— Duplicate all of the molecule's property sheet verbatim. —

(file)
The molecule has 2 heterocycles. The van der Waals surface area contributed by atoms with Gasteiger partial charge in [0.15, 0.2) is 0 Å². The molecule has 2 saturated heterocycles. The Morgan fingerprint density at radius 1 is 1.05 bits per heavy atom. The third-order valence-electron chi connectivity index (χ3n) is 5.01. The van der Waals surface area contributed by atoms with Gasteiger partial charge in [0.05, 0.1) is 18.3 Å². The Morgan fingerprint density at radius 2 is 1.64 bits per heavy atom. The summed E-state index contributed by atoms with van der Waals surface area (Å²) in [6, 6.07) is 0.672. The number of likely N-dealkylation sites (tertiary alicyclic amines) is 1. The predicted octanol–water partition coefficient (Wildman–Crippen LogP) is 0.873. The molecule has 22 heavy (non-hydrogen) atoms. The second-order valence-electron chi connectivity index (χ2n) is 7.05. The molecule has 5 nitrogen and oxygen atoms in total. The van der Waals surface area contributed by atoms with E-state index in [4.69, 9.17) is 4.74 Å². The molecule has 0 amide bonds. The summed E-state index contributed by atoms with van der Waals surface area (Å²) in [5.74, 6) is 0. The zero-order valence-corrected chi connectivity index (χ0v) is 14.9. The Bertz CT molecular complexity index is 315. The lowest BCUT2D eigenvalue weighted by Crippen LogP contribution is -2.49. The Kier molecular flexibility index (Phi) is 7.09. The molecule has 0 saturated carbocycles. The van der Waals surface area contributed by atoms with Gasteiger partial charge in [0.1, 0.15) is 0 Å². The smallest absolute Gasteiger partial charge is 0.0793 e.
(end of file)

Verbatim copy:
The molecule has 2 heterocycles. The van der Waals surface area contributed by atoms with Gasteiger partial charge in [0.15, 0.2) is 0 Å². The molecule has 2 saturated heterocycles. The Morgan fingerprint density at radius 1 is 1.05 bits per heavy atom. The third-order valence-electron chi connectivity index (χ3n) is 5.01. The van der Waals surface area contributed by atoms with Gasteiger partial charge in [0.05, 0.1) is 18.3 Å². The Morgan fingerprint density at radius 2 is 1.64 bits per heavy atom. The summed E-state index contributed by atoms with van der Waals surface area (Å²) in [6, 6.07) is 0.672. The number of likely N-dealkylation sites (tertiary alicyclic amines) is 1. The predicted octanol–water partition coefficient (Wildman–Crippen LogP) is 0.873. The molecule has 22 heavy (non-hydrogen) atoms. The second-order valence-electron chi connectivity index (χ2n) is 7.05. The molecule has 5 nitrogen and oxygen atoms in total. The van der Waals surface area contributed by atoms with E-state index in [4.69, 9.17) is 4.74 Å². The molecule has 0 amide bonds. The summed E-state index contributed by atoms with van der Waals surface area (Å²) in [5.74, 6) is 0. The zero-order valence-corrected chi connectivity index (χ0v) is 14.9. The Bertz CT molecular complexity index is 315. The lowest BCUT2D eigenvalue weighted by Crippen LogP contribution is -2.49. The Kier molecular flexibility index (Phi) is 7.09. The molecule has 0 saturated carbocycles. The van der Waals surface area contributed by atoms with Gasteiger partial charge in [0.1, 0.15) is 0 Å². The smallest absolute Gasteiger partial charge is 0.0793 e.